Let’s not forget that David Gaider was also quite happy without how effective Twilight was in portraying romance. If Bioware are going to make romance such a big part of their games, do they really want to leave it in the hands of a man who said the following?

“Well, I think Twilight is far more effective with its romantic elements than most people give it credit for”

2) BioWare can’t take criticism

Whether you’re releasing a game, book, or movie, criticism is a key factor in improving your product. Whilst it’s wonderful to receive praise, no product is perfect and criticism allows one to improve on their product. Not many companies have decided to listen to their fans as a whole and when BioWare responded to the outrage concerning Mass Effect 3’s ending it seemed like they were willing to listen to criticism for once. However Dragon Age’s lead writer, David Gaider, doesn’t seem to follow in his company’s footsteps and doesn’t seem to respond well to criticism. Whilst I can understand a writer having a certain plot he wants to follow, a good writer understands what may or may not please the fans. A good writer will take everything the fans say in his stride and weed out the good points and use them to improve the story. A good writer understands that feedback is key when releasing a product to the market, you need to know what the fans want and how you can adapt your story to best please them. David Gaider of course has decided that it’s better to ignore these fans and insult them in the process, disregarding the fact that these people are the ones who affect your sales.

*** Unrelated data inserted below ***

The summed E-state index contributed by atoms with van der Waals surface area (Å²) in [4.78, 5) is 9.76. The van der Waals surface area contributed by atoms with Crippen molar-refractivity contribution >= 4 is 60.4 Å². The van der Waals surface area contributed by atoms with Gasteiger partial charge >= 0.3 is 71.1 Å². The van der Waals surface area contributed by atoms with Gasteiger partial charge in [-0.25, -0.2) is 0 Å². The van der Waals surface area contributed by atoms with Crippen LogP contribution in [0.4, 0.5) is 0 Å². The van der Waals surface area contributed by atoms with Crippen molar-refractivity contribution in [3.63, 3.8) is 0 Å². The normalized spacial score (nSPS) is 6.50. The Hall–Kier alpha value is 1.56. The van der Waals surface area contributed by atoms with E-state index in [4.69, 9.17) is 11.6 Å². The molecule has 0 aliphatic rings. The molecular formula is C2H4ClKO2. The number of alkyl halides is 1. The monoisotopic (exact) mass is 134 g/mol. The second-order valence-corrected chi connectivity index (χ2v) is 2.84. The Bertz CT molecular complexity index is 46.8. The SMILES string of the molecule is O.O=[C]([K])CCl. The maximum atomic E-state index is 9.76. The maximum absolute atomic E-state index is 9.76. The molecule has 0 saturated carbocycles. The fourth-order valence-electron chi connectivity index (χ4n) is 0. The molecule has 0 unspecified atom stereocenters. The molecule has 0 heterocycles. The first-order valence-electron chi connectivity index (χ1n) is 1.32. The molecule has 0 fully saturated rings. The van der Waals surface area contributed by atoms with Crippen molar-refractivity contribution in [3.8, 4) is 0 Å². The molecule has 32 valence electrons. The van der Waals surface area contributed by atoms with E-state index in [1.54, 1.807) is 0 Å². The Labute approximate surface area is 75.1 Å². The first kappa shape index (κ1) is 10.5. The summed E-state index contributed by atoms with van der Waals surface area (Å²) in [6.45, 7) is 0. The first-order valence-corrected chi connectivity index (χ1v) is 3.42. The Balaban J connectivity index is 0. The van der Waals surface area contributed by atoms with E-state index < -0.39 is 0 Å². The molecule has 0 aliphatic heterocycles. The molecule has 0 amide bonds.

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The first issue with Inquisition’s story is how David Gaider has decided to ignore what occurred in Dragon Age: Origins. You had the chance to kill Leliana if you chose to but for some reason, she’s still making an appearance in Inquisition. Why is it that if characters died in the Mass Effect series they stayed dead and the writers made room for people’s choices. If I killed Wrex in Mass Effect 1, he didn’t make a sudden cameo appearance in the third game. If I decided to sacrifice one character in the first game they didn’t suddenly turn up in the subsequent games as if nothing had happened. I can understand that not every person chose to kill Leliana but a good writer would make allowances for paths that the player chose to take. Why is it that the writers behind Mass Effect could understand this but David Gaider chose to not only ignore it but to also throw his toys out of the pram in protest.  “’I think X is dead so should never see them again no matter what’… well, prepare to be disappointed.” “What happens isn’t always going to be what you think should happen” This to me seems like a very unprofessional approach to dealing with your fans, I can understand that the story is hardly going to follow the path I want it to. However if you’re going to include an option to kill a character in the game then you should also include a plot-line that allows this character to remain dead, or include a method for them to be brought back to life as BioWare did with Shepard in Mass Effect 2. In fact it seems that David Gaider seems to be rather toxic for BioWare when you combine his interactions with the public as well as his writing. A professional writer would allow the PR department to handle interactions with the public and concentrate on the story whilst taking fan feedback into account. This doesn’t mean a writer isn’t allowed to interact with the public at all, but when it comes to discussing the story and the game it is better to allow a PR person to handle your replies so that they don’t come out condescending and insulting, as David Gaider has sadly allowed to happen. When criticism was voiced about the new looks of Cassandra and Morrigan, Gaider just HAD to weigh in even though it had nothing to do with his department. People were questioning the jaw line and the fact that Morrigan had suddenly grown a beauty spot. These seem like little quips of course, but David Gaider’s replies really put into perspective how little he and BioWare as a whole care about the feedback from their fans. “We absolutely will discard it, just as we discarded most of the nonsense posted about the other characters I mentioned.” “I’ll state it outright: there is absolutely a misogynistic element to the commentary on female characters” This discussion wasn’t even about something that could be conceived as misogynistic such as discussion about the female character’s breasts, but rather how the jawline of Cassandra seemed wrong and how Morrigan has suddenly grown a beauty spot. It seems like fans are no longer allowed to voice an opinion about the characters or the story without being labelled as misogynistic trolls. Have we really reached the stage where an opinion that doesn’t fit with David Gaider’s is suddenly sexist and homophobic? It sadly seems so, in a truly immature and unprofessional way David Gaider decided to take to twitter and tumblr to voice his displeasure of people misinterpreting words and bending them to suit their wishes, sort of the same thing he was doing. A professional writer would accept criticism of his work and concentrate on improving it, Gaider however decided to lash out at fans and spam the internet’s definitions of words from his view. For one example he gave us the definition of the word “plot hole”. “Plot Hole: (n) When the story advances in a way I didn’t anticipate, understand, or endorse.” image4 Does this sound like a professional writer who’s been in the industry for more than ten years? Or does it sound like someone who isn’t quite happy that people are pulling apart his story and bringing his discrepancies to light. David Gaider is one of the few well-known writers in the industry who just can’t seem to take criticism at all, the story advances however he wishes and if the fans aren’t happy that’s their issue. This is a man quite simply telling the people who he is trying to sell the game to that this game isn’t for them. Let’s also not forget his condescending nature either, it’s not the fact that there might be something wrong with his writing or the fact that he doesn’t even follow his own lore but rather because the fans just don’t understand the gaming industry at all. In one interview, Gaider claimed that fans don’t truly understand what it is to make a game and alluding to the fact that we’re all mindless idiots who care about superfluous additions to the game. “They’re usually oblivious to what’s going on, harping on what color the sails should be while the hull is rapidly leaking water.”